Hundreds of former militants invaded the secretariat of the Nigeria Union of Journalists (NUJ), in Warri, Delta State, in the Niger Delta region of Nigeria, threatening to burn down the building.
The former militants, who had been granted amnesty by the Nigerian government, were angered by the fact that there was no reporter available to interview them and cover their protest over the non-payment of their monthly stipend.
The former militants, brandishing various weapons, also arrived with kegs of petrol and were accompanied by 17 women who said they were demonstrating in solidarity with their husbands, who had been trained by the government under the second phase of the Amnesty Programme aimed at disarming and re-integrating them into daily life.
The former militants attempted to lynch Michael Ikeogwu, the chairman of the Correspondents' Chapel of the NUJ. Ikeogwu was saved by the quick intervention of soldiers and police officers, who arrested a handful of the former militants.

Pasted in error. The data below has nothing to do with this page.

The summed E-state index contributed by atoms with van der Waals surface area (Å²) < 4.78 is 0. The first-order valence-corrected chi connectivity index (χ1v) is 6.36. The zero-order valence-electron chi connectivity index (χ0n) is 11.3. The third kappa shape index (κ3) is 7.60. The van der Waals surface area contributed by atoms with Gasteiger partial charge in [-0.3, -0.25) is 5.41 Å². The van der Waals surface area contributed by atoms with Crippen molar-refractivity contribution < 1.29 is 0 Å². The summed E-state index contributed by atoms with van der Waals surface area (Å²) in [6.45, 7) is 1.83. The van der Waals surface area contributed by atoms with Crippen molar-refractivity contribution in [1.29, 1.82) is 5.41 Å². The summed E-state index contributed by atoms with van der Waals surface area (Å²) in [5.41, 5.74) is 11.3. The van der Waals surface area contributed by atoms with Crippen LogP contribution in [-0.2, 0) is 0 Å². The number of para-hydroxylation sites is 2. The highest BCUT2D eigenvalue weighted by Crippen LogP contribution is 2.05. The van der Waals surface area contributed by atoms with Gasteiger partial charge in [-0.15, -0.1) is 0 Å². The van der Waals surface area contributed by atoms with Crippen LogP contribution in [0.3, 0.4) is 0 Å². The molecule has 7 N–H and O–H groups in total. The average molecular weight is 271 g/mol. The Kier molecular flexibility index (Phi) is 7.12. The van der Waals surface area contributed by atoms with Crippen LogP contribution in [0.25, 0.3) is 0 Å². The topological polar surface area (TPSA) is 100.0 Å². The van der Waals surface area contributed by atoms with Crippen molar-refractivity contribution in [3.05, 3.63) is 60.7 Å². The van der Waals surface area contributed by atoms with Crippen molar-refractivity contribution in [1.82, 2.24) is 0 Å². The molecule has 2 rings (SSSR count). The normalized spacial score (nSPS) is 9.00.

Dele Fasan, a Galaxy Television correspondent in Warri who tried to calm the situation, was manhandled for failing to record the protest.
The former militants gave journalists 30 minutes to make arrangements to interview them and started smashing glass doors when it was obvious that most reporters had fled. Gbenga Ahmed, a reporter with the privately-owned Independent Television, based in Benin, also had his car vandalised and was forced to record the protest.
It took the efforts of the Commanding Officer of the Nigerian Army's 3rd Battalion in Effurun, a few kilometers from Warri, to curtail the rampage. Lieutenant Colonel Ifeanyi Otu sent his personnel in response to a distress call from the leadership of the NUJ.